Reflecting her high visibility relative to her other potential rivals in the 2016 campaign, Clinton's 44% favorable rating among men is higher than any other potential candidate, although her -1 net favorable rating trails several Republican candidates' ratings.
Clinton Leads Other Democratic Candidates Among Democrats of Both Genders
Clinton must first win the Democratic nomination before Americans can elect her president. And currently Democratic women and Democratic men view her more positively than any of her potential challengers for the nomination. Eighty-three percent of Democratic women view Clinton favorably, with Biden next at 65%. Clinton's 74% favorable rating among Democratic men exceeds Biden's by 13 points.
During her last presidential campaign, Americans' opinions of Clinton varied in response to campaign events. While she is the best known of the potential 2016 presidential candidates, it would not be surprising to see her favorable ratings vary at least slightly between now and the fall of 2016 if she runs for president again. The recent flap over her email use is the kind of event that could cause some changes Americans' opinions of her.
One thing that has been consistent in Clinton's more than two decades in the public eye is that women are much more positive toward her than men are. Should she be able to maintain a positive image throughout a presidential campaign, she will have a decided advantage among more than half of the population that her contenders do not share, making her a formidable contender for president. If the Democratic Party nominates her as their candidate and Americans elect her president, Clinton's bedrock of support among women would likely play a substantial role in that achievement.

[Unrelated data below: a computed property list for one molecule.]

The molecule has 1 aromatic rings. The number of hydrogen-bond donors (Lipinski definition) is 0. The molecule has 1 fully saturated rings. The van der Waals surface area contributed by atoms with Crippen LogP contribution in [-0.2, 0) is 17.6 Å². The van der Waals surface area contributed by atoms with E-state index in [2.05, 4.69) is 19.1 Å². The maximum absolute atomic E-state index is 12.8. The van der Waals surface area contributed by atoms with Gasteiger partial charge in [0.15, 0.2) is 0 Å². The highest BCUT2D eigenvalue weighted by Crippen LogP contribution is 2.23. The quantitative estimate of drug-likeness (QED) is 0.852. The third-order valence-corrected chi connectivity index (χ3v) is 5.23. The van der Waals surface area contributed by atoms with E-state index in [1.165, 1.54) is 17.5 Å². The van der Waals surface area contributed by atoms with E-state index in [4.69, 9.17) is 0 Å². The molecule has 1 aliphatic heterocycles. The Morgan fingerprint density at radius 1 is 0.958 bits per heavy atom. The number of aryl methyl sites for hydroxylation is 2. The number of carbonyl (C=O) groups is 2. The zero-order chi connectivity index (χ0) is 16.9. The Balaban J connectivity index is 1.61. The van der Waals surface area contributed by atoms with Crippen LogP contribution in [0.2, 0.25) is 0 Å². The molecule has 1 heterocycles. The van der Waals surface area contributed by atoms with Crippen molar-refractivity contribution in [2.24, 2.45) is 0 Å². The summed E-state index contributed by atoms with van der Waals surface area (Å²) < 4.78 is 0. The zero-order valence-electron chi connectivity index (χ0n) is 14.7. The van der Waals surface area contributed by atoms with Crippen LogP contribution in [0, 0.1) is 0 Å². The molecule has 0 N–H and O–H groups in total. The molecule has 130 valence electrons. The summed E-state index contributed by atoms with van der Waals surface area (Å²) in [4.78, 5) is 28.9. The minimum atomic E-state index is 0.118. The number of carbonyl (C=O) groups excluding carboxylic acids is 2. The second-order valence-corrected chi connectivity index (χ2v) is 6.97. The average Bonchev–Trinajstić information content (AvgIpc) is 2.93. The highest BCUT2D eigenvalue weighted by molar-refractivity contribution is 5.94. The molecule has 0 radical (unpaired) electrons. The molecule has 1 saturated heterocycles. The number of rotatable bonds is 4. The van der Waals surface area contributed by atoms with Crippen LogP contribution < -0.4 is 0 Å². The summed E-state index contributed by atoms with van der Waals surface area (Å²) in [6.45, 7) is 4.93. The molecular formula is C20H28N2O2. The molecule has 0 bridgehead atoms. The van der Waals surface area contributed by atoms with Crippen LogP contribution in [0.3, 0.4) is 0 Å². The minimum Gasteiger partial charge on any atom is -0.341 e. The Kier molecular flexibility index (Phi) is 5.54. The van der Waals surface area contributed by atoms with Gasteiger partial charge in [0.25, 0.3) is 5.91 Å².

To defeat Clinton, her challengers from either party would have to weaken her appeal to women as much as possible and develop an equally strong or stronger advantage among men. That is precisely what occurred in the 2008 nomination contest, when Clinton maintained a slim lead among Democratic women, but with Barack Obama enjoying an even larger advantage among Democratic men.
Results for this Gallup poll are based on telephone interviews conducted March 2-4, 2015, on the Gallup U.S. Daily survey, with a random sample of 1,522 adults, aged 18 and older, living in all 50 U.S. states and the District of Columbia. For results based on the total sample of national adults, the margin of sampling error is ±3 percentage points at the 95% confidence level.
For results based on the samples of 752 men and 770 women, the margin of sampling error is ±4 percentage points at the 95% confidence level.
All reported margins of sampling error include computed design effects for weighting.
Each sample of national adults includes a minimum quota of 50% cellphone respondents and 50% landline respondents, with additional minimum quotas by time zone within region. Landline and cellular telephone numbers are selected using random-digit-dial methods.
Learn more about how the Gallup U.S. Daily works.